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By Richard Pagliaro | Thursday, March 16, 2023


World No. 1 Iga Swiatek swept Sorana Cirstea 6-2, 6-3 to score her 10th straight Indian Wells win and set up a semifinal vs. Wimbledon winner Elena Rybakina.

Photo credit: BNP Paribas Open Facebook

Avid reader Iga Swiatek isn't into cliff hangers, but she still scripts puzzling plot lines on court.

The world No. 1 continues confounding all comers with major all-court mastery writing champions right out of the draw.

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Reigning champion Swiatek soared through eight straight games sweeping Sorana Cirstea 6-2, 6-3 to score her 10th straight Indian Wells win and advance to the semifinals for the second year in a row.

Shrewdly mixing her spins and speeds, Swiatek won 10 of the first 12 games today and broke Cirstea's serve five times improving to 16-3 on the season.

It was Swiatek's 44th consecutive win against an opponent ranked outside of the Top 50 and sends her into a blockbuster semifinal showdown against Wimbledon winner Elena Rybakina. Between them, the pair are reigning Slam champions at three of the four majors.

World No. 10 Rybakina rapped 44 winners stopping 2021 Australian Open semifinalist Karolina Muchova 7-6(4), 2-6, 6-4 in today's two hour, 45-minute opening quarterfinal.

WTA ace leader Rybakina suggests she's not winning as many free service points in Indian Wells as she did in Melbourne when she defeated Swiatek for the first time 6-4, 6-4.

"I would say that for sure Iga, she's a big fighter, she moves really well on court. I think physically she's one of the best for now," Rybakina said. "It's not easy against her, because you feel that every point is gonna be tough. She's very consistent also.

"In Australia I just know that when I went to play against her, I had really nothing to lose. She's No. 1 and kind of pressure on her in that moment. I knew the game plan, I knew how I have to play, and in the end, I did well. So we see how it's gonna go tomorrow, but I think I have chances, of course, if I'm physically ready. Yeah, we'll see."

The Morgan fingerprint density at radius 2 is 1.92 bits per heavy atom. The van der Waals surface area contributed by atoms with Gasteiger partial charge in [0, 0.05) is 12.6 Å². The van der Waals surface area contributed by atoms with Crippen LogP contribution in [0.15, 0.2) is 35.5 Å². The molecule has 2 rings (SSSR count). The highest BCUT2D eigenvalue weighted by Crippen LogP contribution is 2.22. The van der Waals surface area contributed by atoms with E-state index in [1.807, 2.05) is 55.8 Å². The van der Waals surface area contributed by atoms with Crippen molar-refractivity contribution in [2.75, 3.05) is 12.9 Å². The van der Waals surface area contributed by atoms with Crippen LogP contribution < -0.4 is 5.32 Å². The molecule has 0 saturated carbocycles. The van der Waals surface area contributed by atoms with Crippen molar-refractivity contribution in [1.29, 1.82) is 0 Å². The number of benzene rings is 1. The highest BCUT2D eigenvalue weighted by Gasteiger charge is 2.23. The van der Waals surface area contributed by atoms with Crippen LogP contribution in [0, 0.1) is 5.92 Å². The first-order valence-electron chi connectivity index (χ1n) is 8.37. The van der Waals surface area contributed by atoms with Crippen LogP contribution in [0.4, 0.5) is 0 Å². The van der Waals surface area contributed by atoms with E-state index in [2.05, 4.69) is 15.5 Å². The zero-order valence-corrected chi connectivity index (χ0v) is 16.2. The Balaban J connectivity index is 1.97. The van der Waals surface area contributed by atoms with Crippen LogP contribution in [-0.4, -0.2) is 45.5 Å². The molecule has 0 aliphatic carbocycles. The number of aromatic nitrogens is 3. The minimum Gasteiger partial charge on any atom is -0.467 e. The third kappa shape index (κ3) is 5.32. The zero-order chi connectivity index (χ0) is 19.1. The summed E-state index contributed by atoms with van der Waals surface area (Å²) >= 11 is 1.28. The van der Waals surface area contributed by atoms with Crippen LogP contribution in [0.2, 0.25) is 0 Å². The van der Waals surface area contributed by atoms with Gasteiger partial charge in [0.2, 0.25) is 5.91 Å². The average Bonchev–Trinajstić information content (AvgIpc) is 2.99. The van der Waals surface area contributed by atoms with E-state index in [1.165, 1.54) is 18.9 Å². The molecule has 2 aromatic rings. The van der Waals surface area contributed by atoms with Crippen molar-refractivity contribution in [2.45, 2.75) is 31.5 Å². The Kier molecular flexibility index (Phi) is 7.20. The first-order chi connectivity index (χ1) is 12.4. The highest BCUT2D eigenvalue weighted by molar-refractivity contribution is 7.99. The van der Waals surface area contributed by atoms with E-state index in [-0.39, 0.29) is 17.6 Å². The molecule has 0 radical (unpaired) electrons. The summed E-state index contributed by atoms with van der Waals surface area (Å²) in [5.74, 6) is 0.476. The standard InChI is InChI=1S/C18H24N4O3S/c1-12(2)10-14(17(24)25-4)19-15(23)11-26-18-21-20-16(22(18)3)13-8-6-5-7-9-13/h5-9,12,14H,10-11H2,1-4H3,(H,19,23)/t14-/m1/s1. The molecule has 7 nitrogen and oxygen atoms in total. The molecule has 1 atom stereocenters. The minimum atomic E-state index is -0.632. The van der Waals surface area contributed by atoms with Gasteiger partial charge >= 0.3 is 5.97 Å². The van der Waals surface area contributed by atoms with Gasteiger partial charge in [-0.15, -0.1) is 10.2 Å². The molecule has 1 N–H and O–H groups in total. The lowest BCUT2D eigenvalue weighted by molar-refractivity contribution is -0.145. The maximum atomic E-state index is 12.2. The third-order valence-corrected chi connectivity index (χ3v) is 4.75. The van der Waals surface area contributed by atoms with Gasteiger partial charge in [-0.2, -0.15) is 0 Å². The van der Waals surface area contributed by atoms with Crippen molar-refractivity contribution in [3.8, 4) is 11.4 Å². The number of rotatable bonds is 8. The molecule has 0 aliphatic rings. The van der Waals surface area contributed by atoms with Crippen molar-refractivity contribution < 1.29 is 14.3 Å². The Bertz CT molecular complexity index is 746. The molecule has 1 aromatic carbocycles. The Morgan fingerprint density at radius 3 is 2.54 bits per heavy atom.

Three-time Grand Slam champion Swiatek, who has already beaten a pair of Grand Slam champions in Bianca Andreescu and Emma Raducanu this week, has not played a three-set match this year. All 16 of her wins have been in straight sets.

The two-time Roland Garros champion concedes she felt the pressure against Rybakina in a faster court in Melbourne and has tried to use that loss to fuel her return to the U.S. where's she's bidding to become the second woman in history and first woman since Martina Navratilova in 1991 to successfully defend Indian Wells.

Bursting out of the blocks with self-assured ambition, Swiatek sped through 11 of the first 14 points for a 2-0 lead.

The top seed had a 40-15 lead to go up 3-0, but Cirstea dug down and made a strong stand breaking back in the third game. That prompted Romanian fans to chant "Sorana! Sorana!" in a song of support.

Playing off her front foot, Swiatek was driving the world. No. 83 backward at times as she drew a netted shot to score her second break for 4-2.

That second break seemed to loosen up Swiatek's right arm. Swinging more freely, she won six straight points confirming the break with a love hold for 5-2.

Thirty-eight minutes into the match, Cirstea slid her first ace down the T to erase a set point.

Court sense is a Swiatek asset—she not only sees the openings before they're actually present, she combines prescience with powerful first-strike tennis to disarm opponents. Swiatek slammed backhand winners into opposite corners of the court for a second set point. This time, Cirstea's forehand found the net as the top seed snatched her third break to seal the 41-minute opener.

The feisty Cirstea can bang the ball from the baseline, but her serve wasn't scaring Swiatek today. The athletic Pole took a predatory posture right on the baseline looking to attack any short second serve and sometimes sending return bolts right back at the Romanian.

Centering a return right back into her opponent's hip, Swiatek scored the first break of the second set when Cirstea clanked a wild backhand off net.

Once Swiatek took the lead she stretched it with ruthless precision.

Cirstea's coach, former Australian Open champion Thomas Johansson, was wearing a Dodgers baseball cap exhorting his charge from the front row of the box. The fast footsteps Swiatek sent across the net spooked Cirstea, who hit her third double fault gifting the break and a 4-0 second-set lead to the champion.

Tugging on her black visor, Cirstea finally stopped an eight-game slide breaking Swiatek for 1-4. The reigning champion wrapped up her 10th straight BNP Paribas Open win in one hour, 22 minutes.

In Friday night's semifinal, Rybakina realizes margins are miniscule against Swiatek.

"I know that, of course, if I am gonna bring my best tomorrow, there is chances that I'm gonna win," Rybakina said. "If it's gonna be a bit of a drop like today, maybe in the second set when it was very quick, first three games of the second set, then of course the chances are less just because she's No. 1 and she's very consistent, so there is not many margin to mistakes, I will say."


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